The High Water Mark of Good Food at Horseshoe Lake’s Highwater Landing

New photo by John Shaw / Google Photos
New photo by John Shaw / Google Photos
New photo by John Shaw / Google Photos
New photo by John Shaw / Google Photos
New photo by John Shaw / Google Photos
New photo by John Shaw / Google Photos
New photo by John Shaw / Google Photos

The Mississippi River is a kind of river known as a “meander stream”, a type of river that constantly shortens its route from its source to the sea. The coils and loops it leaves behind are known as “oxbow lakes”, and these wide and deep lakes become great places for recreation. Horseshoe Lake, some 26 miles south of West Memphis, Arkansas is such an oxbow lake, and a popular weekend resort for Memphians, whose homes and cottages line the lakeshore. However, the lake area is short on restaurants, with the exception of Highwater Landing, an unexpected casual fine dining restaurant in the back of the local convenience store and gas station, Bonds Grocery. Entering the restaurant on a Friday night can be tricky, as the grocery store closes at 6 PM, and the side entrance to the back is not always easy to spot from the road. Despite the name, Highwater Landing is not on the lake, and does not have a waterfront view. Rather, the name is a reference to the infamous Flood of 1937, which inundated the nearby town of Hughes, Arkansas, and pictures of the flood in Hughes are on the walls behind the bar. The menu consists primarily of seafood, although there are also burgers, and ribeye steaks. Ribeye is not my favorite cut of steak, but this one was excellent and worth its price. Entrees come with two sides, and I chose a loaded baked potato and tater tots, both of which were excellent. Service is friendly and efficient, and the cozy, casual atmosphere makes the experience something like having dinner at someone’s home, all the more so as most of the customers and staff know each other. A small stage area near the entrance suggests that the Highwater Landing occasionally has live music, or perhaps a DJ. It’s definitely worth the drive out to Horseshoe Lake for a weekend escape from city life, but keep in mind that the Highwater Landing is open only on Thursday, Friday and Saturday from 5:30 PM to 8:30 PM.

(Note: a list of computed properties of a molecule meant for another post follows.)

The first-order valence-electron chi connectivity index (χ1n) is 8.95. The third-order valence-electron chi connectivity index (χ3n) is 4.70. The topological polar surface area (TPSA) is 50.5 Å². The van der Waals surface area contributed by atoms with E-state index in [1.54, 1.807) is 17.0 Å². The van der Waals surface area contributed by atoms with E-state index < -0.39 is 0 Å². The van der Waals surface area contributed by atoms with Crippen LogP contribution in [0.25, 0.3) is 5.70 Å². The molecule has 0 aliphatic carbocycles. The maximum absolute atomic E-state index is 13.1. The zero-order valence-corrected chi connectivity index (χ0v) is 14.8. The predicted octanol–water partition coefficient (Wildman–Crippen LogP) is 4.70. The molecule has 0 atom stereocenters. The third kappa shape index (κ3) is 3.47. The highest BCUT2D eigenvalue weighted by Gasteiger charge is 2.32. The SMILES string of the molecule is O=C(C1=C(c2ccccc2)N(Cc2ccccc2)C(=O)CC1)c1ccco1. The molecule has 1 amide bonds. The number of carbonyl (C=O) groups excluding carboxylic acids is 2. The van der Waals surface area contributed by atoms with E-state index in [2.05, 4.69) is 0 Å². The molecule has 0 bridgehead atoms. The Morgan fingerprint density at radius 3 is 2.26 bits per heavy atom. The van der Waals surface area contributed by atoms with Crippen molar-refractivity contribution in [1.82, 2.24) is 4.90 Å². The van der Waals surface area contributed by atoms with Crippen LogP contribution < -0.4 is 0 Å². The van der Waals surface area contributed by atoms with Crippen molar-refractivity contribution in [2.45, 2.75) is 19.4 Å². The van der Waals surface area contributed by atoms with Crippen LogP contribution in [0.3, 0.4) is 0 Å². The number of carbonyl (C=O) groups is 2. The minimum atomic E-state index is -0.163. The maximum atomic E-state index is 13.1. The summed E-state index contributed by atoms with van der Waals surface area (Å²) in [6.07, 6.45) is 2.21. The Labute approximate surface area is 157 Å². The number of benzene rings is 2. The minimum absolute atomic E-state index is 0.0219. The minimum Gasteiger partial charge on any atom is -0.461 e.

Highwater Landing
15235 Highway 147 S
Horseshoe Lake, AR 72348
(870) 339-3337